This Foster Care Week we join in the call for carers to be supported with the basics such as birth certificates and Medicare cards, to be unburdened by the financial pressure to pay for health and education expenses that aren’t covered by the care allowance.
You Can Ask That video series provides insight into life as a foster carer
We sat down with some carers to ask them the tough questions, the obvious and not so obvious questions, questions some people have always wanted to know but never found the right time, or the right carer to ask.
You Can Ask That takes an honest, real and light-hearted look at what it’s like to care for a child or young person. Hear from those who know only too well the realities of foster care – carers themselves.
These real-life accounts of personal journeys, experiences and anguish provide great insight into what to expect when deciding to travel down the foster care road.
“Being a foster carer for the first time is daunting, there are many questions, many unknowns. And for those thinking about becoming a carer there are even more questions, that’s why this video series is so exciting. This is an innovative way for people to get those answers, hear from foster carers who have been on the journey, who are already caring for children and young people,” says Dr Lisa J. Griffiths, Chief Executive Officer, OzChild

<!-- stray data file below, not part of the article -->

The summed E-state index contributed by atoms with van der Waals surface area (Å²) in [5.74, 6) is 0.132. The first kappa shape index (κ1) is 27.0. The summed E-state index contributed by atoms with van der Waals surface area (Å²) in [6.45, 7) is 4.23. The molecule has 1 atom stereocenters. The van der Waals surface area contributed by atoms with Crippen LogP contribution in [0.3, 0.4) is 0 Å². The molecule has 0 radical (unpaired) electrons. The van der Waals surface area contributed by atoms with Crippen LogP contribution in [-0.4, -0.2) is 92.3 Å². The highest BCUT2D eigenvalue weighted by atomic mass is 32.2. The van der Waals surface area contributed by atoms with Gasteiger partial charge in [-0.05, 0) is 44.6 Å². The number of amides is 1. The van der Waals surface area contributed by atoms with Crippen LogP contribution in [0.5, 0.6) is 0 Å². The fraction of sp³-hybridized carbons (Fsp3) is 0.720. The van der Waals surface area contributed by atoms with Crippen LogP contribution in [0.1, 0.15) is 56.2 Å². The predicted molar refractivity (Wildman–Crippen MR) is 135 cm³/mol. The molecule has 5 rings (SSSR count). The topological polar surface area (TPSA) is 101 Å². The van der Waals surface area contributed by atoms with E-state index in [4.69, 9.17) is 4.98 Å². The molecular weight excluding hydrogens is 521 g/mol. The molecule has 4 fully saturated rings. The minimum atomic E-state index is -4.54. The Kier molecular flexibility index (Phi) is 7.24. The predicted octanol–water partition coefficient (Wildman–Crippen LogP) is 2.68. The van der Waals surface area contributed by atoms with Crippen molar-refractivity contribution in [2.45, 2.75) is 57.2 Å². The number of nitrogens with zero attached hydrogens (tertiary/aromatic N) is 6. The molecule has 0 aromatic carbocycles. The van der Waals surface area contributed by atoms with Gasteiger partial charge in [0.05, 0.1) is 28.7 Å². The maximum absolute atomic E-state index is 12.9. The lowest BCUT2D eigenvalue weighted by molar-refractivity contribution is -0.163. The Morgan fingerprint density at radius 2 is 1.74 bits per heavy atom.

The You Can Ask That series is aimed at educating and informing new and potential carers, those in the accreditation stage who are looking to learn more and current foster carers would certainly benefit from and most likely enjoy from other carers sharing their own stories.
In Australia close to 50,000 children and young people are currently placed in out-of-home care. The reasons are often complex and varied, but the challenge of recruiting foster carers remains, it is hoped this series will shine a light on the rewarding role of foster care.
Watch the videos below:
In Victoria, the growth in OOHC is the fastest in the nation – a grim reality for the state which has endured the harshest and longest lockdowns. With more than 45,000 children already in OOHC across Australia, an additional 4,500 children are estimated to enter OOHC because of the pandemic – put simply, we do not have enough carers.
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